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Or even reading maps without using a lot of power. One other thing you can use the EPD for is taking a last gasp screenshot just before your battery dies, which again is going to be awesome for capturing addresses, directions, maps and anything else you need to refer to again.

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General use
OK, enough of the amazing EPD screen, what about the rest of the phone? Well it’s a top quality handset, simple enough. There’s bags of power in the processor, RAM combination, with an Antuttu score of 38376, which results in silky smooth operation in games, web browsing and map navigation. Ergonmically, we really liked the button layout with the power and volume buttons on the right perfect for easy access on the slim shape.

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Unusually the volume up and down buttons also double up as the nanoSIM card holder, which actually works. We found no problem with accessing the SIM slot, and volume adjustments were faultless. A clever piece of engineering. The camera also works very well, and although it’s not the highest specification of a top level smartphone, at only 8 megapixel, we found the photos to be well detailed, with no fuzziness, or aberations and nice crisp results.

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Conclusion
We started this review by saying that this phone could change the way we think about using a mobile phone, and we definitely stick to that view. The ability to have a fully interactive, low power screen as a scratchpad, live data feed and general document reader really does deliver so much more value from a handset. Not only that, but the phone itself is top notch in terms of design, features and performance. We would even go so far as to say that it can match any phone available on the market at the moment, anywhere. It’s really that good. So do we like this product? Yes, absolutely. If you’re thinking of getting a new Android phone, we strongly suggest you take a look at the Yotaphone 2, it’s amazing. Highly recommended.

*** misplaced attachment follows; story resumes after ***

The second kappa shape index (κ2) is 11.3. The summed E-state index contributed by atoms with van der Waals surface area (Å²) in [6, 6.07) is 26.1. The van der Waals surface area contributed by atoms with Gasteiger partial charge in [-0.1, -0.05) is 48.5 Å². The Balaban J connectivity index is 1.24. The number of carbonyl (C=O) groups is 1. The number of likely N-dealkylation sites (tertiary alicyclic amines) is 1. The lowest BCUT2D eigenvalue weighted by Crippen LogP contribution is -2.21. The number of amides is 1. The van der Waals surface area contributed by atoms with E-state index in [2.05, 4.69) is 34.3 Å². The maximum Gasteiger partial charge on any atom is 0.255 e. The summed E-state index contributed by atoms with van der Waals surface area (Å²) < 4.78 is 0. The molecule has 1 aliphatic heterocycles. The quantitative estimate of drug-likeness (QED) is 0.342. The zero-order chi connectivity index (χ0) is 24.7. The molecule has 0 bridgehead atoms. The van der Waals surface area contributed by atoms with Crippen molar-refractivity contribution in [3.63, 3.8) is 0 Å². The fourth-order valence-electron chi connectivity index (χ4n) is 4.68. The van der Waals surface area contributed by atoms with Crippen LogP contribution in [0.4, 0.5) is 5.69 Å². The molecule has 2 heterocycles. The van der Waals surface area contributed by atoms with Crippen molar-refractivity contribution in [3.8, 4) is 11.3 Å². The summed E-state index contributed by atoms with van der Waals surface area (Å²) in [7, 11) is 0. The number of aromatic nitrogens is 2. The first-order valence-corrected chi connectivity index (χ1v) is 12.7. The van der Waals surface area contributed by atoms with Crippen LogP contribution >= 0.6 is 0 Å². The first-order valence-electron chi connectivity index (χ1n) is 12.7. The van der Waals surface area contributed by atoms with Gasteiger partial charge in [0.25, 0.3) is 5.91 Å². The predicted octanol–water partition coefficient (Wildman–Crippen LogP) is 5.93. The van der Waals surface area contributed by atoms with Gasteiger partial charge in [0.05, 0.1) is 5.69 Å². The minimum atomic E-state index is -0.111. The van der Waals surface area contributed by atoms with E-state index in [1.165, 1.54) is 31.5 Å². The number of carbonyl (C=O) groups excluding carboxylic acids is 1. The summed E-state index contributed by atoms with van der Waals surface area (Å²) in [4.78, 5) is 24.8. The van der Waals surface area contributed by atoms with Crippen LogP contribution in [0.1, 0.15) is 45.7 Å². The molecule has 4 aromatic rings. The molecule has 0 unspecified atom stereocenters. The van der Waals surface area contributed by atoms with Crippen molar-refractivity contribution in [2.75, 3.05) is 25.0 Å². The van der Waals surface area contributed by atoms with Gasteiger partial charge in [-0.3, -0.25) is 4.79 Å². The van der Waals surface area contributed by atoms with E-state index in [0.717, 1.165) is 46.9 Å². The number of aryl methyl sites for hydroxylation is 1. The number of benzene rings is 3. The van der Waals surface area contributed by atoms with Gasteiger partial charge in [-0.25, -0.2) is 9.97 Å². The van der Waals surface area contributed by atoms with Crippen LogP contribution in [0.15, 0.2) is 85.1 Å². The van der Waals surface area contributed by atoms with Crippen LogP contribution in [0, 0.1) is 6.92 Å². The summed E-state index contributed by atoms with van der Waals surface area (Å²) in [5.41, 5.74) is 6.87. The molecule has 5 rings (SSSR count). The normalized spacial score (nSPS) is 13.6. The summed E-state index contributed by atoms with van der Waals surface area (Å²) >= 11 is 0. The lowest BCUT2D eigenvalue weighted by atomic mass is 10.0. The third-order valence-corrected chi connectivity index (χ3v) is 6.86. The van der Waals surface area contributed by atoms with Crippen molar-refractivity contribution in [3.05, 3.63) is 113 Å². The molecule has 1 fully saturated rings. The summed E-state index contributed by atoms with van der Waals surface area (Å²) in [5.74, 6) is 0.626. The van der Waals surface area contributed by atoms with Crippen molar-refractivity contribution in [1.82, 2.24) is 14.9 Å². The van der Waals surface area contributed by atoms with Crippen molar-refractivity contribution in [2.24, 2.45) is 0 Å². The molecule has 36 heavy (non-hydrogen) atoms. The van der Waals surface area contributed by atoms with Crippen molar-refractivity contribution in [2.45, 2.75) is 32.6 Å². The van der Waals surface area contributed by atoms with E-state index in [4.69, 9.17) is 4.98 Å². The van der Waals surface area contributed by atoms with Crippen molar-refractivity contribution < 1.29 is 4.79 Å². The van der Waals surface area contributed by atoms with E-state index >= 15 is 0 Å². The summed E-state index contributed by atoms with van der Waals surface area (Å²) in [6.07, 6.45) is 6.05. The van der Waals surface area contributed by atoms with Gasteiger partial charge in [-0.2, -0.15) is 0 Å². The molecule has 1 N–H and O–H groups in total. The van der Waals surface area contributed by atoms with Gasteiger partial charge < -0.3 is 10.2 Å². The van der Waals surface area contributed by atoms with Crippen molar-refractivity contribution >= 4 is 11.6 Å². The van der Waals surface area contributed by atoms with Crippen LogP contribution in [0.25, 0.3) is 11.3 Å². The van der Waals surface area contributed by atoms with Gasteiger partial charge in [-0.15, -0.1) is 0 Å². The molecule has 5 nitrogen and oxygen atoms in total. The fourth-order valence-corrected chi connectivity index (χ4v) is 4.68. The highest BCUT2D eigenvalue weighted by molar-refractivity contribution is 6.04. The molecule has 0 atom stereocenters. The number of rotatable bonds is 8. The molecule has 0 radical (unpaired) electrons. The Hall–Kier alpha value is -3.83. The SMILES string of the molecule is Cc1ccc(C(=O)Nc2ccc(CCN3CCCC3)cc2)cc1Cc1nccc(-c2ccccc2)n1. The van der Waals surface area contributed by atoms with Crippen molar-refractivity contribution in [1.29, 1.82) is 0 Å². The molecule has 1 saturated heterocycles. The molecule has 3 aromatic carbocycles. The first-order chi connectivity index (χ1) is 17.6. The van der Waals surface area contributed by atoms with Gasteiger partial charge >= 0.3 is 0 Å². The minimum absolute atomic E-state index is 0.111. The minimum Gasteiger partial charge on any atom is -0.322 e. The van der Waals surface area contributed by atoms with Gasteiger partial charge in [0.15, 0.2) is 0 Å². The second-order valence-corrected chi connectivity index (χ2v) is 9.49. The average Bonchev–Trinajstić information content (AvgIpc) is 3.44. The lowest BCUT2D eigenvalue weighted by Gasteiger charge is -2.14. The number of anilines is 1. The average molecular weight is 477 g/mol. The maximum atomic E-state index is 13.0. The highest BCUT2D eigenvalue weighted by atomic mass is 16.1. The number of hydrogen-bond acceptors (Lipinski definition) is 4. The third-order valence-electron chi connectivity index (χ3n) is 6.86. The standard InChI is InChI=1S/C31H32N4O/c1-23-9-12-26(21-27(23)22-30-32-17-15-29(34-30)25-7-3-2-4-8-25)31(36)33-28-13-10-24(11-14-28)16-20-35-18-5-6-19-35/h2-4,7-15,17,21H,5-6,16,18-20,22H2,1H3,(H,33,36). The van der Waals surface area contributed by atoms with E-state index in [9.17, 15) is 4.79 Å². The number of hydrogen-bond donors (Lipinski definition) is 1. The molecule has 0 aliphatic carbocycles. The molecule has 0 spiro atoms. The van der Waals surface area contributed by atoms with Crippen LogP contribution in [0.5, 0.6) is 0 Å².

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Sample images

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Price
SIM Free – £555 / €699

Specifications
5 inch front screen, 16 million colors, 1080p, 442 ppi AMOLED
4.7 inch rear screen, Electronic Paper Display (EPD), 960×540 resolution, 235ppi, 16 level greyscale
Both screens Gorilla Glass 3

2.2 GHz Snapdragon 800 CPU
2 GB RAM
32GB internal storage

8 megapixel rear camera, 2.1 mp front camera
Rear EPD screen can be used to take easy full resolution selfie photos

LTE, WiFi ac, Bluetooth 4, NFC, GLONASS, A-GPS, FM Radio
Android 4.4.3 (Android 5 support later)

8.95mm thick, 145 gms

Nigel is the managing editor of the Red Ferret, as well as a freelance columnist for the Sunday Times newspaper in London. Loves tech and fancies himself as a bit of a futurist, but then don’t we all?

Nigel – who has written posts on The Red Ferret Journal.


  • Storm

    Sounds great, but seems expensive. Will be $800 AUD at least.

    • Yes, but I suspect it will decrease in price quite quickly.